Tuesday, July 19, 2011

An Example of Future Grid Problems?

The New York Times ran a story this week about the possible consequences of shutting down the Indian Point nuclear power station.  Last month, Gov. Cuomo said he would insist that the two Indian Point reactors be shut down in 2013 and 2015, when their original 40-year licenses expire.  His decision to oppose license extensions may be reasonable; there have been a number of problems with aging reactors as they approach the end of their original license lifetimes, or after those licenses have been renewed.  The Vermont Yankee facility and New Jersey's Salem station have, for example, been plagued by tritium leakage as they age.

The Governor asserts that some combination of new generators and new transmission facilities can be in place by the summer of 2016, the first peak power season after both reactors would be shut down.  Various experts have weighed in, pointing out that the permitting, lawsuits, and construction for a new generator or transmission line invariably take more than five years in New York.  An example is the New York Regional Interconnect (NYRI), a proposed transmission line that would have brought power from upstate New York to the New York City and Long Island region served by the Indian Point plant.  After several years of planning, the NYRI was put on hold indefinitely in 2009 because of opposition by people in the areas through which it would have run.

Almost one-fifth of the entire US population lives in BosWash -- the strip from the Boston suburbs on the north to the Washington, DC suburbs on the south and within 100 miles or so of the Atlantic (see the map below).  In the future, that strip is very likely to resemble New York City's current situation.  About 25% of the electrical power is generated by aging nuclear plants.  As pressure to shut those down grows, planners will be left to the same "combination of new generators and new transmission facilities" to replace the nuclear power (and under current plans, meet steadily increasing demand).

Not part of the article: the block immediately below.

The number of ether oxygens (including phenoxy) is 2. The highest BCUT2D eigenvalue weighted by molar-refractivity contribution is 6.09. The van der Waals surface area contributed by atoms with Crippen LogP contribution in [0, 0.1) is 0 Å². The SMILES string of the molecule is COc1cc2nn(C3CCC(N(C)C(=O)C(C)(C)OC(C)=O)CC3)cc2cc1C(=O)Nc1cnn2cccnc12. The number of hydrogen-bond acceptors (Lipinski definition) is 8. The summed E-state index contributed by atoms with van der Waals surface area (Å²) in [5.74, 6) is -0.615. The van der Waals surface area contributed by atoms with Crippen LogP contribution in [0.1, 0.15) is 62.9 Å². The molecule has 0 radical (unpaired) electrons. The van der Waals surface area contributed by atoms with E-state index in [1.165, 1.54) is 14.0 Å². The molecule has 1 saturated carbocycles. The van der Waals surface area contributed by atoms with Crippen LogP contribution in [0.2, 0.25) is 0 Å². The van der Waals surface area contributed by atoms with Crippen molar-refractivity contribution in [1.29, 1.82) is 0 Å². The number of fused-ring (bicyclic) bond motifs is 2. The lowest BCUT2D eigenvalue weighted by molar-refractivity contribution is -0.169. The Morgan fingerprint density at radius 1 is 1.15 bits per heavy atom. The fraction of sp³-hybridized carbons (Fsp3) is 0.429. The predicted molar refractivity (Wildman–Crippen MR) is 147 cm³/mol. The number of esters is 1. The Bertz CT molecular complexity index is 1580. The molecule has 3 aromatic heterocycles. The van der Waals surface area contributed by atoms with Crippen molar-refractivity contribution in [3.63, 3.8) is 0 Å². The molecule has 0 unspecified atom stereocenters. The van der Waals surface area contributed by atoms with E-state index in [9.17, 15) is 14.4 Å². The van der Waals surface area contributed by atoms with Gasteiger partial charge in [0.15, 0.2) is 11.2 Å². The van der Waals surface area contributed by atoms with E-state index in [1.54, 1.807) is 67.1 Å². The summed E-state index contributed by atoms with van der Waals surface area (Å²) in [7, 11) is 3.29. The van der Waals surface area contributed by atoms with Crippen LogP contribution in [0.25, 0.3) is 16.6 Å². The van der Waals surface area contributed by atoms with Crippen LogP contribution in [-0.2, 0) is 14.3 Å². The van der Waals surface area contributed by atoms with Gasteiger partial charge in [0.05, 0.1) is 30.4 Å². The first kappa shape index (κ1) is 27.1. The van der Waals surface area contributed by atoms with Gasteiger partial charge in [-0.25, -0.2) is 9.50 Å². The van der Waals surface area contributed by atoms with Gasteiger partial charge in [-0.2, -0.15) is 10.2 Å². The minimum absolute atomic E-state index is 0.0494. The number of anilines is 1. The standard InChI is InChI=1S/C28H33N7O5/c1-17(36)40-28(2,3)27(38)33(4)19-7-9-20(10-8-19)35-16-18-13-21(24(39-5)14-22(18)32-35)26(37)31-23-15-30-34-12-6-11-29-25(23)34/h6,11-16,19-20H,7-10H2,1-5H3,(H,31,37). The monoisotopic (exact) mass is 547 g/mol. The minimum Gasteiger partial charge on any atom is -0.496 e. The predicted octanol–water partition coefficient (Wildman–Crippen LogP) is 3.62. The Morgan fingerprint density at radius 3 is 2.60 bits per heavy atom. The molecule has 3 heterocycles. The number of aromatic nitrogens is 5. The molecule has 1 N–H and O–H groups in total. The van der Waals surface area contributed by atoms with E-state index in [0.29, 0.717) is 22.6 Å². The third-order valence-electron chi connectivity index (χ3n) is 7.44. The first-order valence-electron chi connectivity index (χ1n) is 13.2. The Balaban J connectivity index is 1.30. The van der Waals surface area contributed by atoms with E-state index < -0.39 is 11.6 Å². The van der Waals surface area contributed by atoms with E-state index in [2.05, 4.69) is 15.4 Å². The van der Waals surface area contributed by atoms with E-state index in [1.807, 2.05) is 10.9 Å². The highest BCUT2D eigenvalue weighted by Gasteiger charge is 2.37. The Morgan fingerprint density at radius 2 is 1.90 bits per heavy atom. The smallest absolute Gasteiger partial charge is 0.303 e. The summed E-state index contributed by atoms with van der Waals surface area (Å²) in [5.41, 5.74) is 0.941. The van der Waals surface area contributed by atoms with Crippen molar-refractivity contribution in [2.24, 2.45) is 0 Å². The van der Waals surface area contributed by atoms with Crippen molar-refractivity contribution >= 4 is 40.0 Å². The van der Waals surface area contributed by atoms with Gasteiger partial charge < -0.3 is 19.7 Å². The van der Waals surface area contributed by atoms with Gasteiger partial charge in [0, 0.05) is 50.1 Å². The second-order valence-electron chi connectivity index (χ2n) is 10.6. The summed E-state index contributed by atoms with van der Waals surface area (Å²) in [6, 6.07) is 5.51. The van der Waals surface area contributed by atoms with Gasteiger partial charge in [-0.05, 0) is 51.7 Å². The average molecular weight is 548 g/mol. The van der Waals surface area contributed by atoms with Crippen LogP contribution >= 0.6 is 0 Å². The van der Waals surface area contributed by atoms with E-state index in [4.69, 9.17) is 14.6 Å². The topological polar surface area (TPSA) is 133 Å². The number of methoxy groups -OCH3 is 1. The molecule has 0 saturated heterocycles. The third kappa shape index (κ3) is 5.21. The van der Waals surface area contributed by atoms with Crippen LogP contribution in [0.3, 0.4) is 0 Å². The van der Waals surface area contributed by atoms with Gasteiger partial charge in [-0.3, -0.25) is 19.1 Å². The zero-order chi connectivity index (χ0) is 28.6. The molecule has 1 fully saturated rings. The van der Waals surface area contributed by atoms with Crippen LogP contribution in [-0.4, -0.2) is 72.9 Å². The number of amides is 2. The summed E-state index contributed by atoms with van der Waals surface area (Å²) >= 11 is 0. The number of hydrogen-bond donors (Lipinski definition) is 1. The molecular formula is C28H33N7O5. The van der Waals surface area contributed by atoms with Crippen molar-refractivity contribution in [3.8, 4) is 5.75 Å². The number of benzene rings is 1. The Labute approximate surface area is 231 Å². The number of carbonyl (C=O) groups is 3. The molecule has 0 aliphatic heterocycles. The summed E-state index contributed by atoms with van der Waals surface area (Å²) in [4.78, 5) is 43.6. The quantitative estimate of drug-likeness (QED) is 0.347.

It seems unlikely that new coal plants will be built in that strip.  If for no other reason, burning coal produces large amounts of ash that must be gotten rid of.  Disposal of solid waste within the region is already a growing problem.  New York City, much of whose solid waste ends up in Pennsylvania, Ohio, and Virginia, is the most extreme example of that particular difficulty.  Gas-fired generation would require importing large volumes of natural gas.  Perhaps shale gas will allow the East Coast to produce sufficient amounts of gas for that purpose; I'll believe it when I see it.  The alternative sources of gas are far away, and will require either gasification facilities for liquefied natural gas, or large long pipelines.  The last option is to produce the electricity outside the region and import it over large new transmission facilities.

If the US must shift to renewable sources for its electricity, those transmission facilities will be large indeed.  Hydro power from Montreal, wind power from the Great Plains, solar power from the desert Southwest.  Huge facilities, carrying power long distances, running through areas where people seem likely to oppose the construction.  In short, the same basic problem that New York City and Long Island face today, only on a much larger scale.  The utilities that serve NYC and LI are warning that unless everything goes nearly perfectly, the city and the Island will be subjected to rolling summertime blackouts once the Indian Point reactors are shut down.  Over a somewhat longer time scale, it would appear that the BosWash corridor would be much the same: unless everything goes nearly perfectly, about 60 million people would be subjected to rolling blackouts.

Keep your eye on New York; it's likely to be a predictor for the future of much of the East Coast.